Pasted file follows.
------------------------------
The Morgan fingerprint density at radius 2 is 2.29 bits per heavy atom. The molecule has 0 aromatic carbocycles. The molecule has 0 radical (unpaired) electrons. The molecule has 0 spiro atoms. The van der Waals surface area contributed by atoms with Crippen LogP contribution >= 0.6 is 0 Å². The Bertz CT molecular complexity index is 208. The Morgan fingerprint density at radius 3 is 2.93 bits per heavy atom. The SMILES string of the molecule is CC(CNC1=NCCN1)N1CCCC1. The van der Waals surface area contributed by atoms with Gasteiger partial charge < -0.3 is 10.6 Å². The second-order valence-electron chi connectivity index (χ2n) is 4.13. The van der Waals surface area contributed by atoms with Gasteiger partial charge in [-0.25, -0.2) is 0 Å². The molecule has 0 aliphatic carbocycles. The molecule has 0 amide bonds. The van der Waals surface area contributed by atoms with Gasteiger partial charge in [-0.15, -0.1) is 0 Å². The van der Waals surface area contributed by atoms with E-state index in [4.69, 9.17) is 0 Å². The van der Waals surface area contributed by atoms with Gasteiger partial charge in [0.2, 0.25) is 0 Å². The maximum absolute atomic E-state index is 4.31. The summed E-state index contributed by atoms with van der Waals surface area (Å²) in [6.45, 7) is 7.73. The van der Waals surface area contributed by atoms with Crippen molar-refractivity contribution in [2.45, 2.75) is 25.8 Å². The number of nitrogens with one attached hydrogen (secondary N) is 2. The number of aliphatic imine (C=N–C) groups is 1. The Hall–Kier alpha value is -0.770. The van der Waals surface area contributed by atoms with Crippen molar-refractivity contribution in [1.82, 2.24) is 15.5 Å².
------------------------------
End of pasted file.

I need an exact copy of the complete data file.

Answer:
The Morgan fingerprint density at radius 2 is 2.29 bits per heavy atom. The molecule has 0 aromatic carbocycles. The molecule has 0 radical (unpaired) electrons. The molecule has 0 spiro atoms. The van der Waals surface area contributed by atoms with Crippen LogP contribution >= 0.6 is 0 Å². The Bertz CT molecular complexity index is 208. The Morgan fingerprint density at radius 3 is 2.93 bits per heavy atom. The SMILES string of the molecule is CC(CNC1=NCCN1)N1CCCC1. The van der Waals surface area contributed by atoms with Gasteiger partial charge < -0.3 is 10.6 Å². The second-order valence-electron chi connectivity index (χ2n) is 4.13. The van der Waals surface area contributed by atoms with Gasteiger partial charge in [-0.25, -0.2) is 0 Å². The molecule has 0 aliphatic carbocycles. The molecule has 0 amide bonds. The van der Waals surface area contributed by atoms with Gasteiger partial charge in [-0.15, -0.1) is 0 Å². The van der Waals surface area contributed by atoms with E-state index in [4.69, 9.17) is 0 Å². The van der Waals surface area contributed by atoms with Gasteiger partial charge in [0.2, 0.25) is 0 Å². The maximum absolute atomic E-state index is 4.31. The summed E-state index contributed by atoms with van der Waals surface area (Å²) in [6.45, 7) is 7.73. The van der Waals surface area contributed by atoms with Crippen molar-refractivity contribution in [2.45, 2.75) is 25.8 Å². The number of nitrogens with one attached hydrogen (secondary N) is 2. The number of aliphatic imine (C=N–C) groups is 1. The Hall–Kier alpha value is -0.770. The van der Waals surface area contributed by atoms with Crippen molar-refractivity contribution in [1.82, 2.24) is 15.5 Å².